Wednesday, September 15, 2010

dear wip (part 2)

More about WIPs...

By the way, I purposely made yesterday's post more than a bit vague for a number of reasons.

First off, WIP is writer jargon for Work in Progress, although I am fond of the idea of Women in Prison, as Connie theorized.

Also, although I heavily implied it, I am not abandoning my WIP, although, as Brian points out, sometimes we just do that, because it's right. And, like Brian, I always save my projects that I've walked away from. As a result, every book that I have ever published has passages in them that have literally been cut and pasted from things that I've stopped writing. Sometimes, that kind of makes me sad because I had intended to make entire standalone novels from them... but... eh... whatever.

If/when you read The Marbury Lens, this may be rather apparent in the story of Seth, a kid who lived in California during the 1880s (a time that I am particularly drawn to, and NOT because it is "Steampunk meets Mark Twain"). His story was going to be an entirely separate novel, but I liked how it just fit into The Marbury Lens. And I have another, completely-written and separate novel that also takes place in California during the 1880s, set in Napa Valley, which is where Seth's story also happens.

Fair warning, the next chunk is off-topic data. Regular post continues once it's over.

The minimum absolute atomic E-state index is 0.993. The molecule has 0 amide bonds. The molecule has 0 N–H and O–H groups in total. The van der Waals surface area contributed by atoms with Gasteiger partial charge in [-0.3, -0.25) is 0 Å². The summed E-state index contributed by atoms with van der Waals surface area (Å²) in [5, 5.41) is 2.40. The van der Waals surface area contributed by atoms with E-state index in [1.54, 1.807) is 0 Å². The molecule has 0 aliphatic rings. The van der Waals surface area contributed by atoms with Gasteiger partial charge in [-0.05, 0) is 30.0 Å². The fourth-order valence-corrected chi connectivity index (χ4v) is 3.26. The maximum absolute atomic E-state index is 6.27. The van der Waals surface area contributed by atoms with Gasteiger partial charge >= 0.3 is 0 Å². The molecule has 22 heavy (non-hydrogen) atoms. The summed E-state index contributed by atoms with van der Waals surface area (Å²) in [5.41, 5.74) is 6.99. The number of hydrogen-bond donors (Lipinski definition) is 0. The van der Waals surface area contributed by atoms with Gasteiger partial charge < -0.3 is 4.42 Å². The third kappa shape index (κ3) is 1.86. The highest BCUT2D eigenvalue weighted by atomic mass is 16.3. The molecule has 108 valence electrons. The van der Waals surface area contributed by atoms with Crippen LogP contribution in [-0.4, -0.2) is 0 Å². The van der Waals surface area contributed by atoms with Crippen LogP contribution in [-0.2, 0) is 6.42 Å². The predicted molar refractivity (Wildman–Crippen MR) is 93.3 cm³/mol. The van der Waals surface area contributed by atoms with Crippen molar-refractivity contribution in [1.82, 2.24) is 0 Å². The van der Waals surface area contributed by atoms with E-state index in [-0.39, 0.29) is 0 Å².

Okay. That said, I did not mean to give the impression that my current WIP was being terminated. Quite the contrary, my current WIP is terminating me.

What happens to me is that, when writing, once I get to the point in the novel where the thing that must happen happens, then the arcs of the stories within the novel all come together. The end is in sight. Not just a light at the end of the tunnel -- the END of the tunnel.

At that point, the novel basically writes itself. The real work is finished. It's like cruising downhill to a finish line in a marathon -- there's no way it won't end now, and it's on autopilot.

THAT is a good place to be, especially when you know that all the loose ends are coming together, nothing's going to be left unresolved, and you've actually figured everything out and gotten all the ingredients properly cooked.

That's when a WIP and I part ways.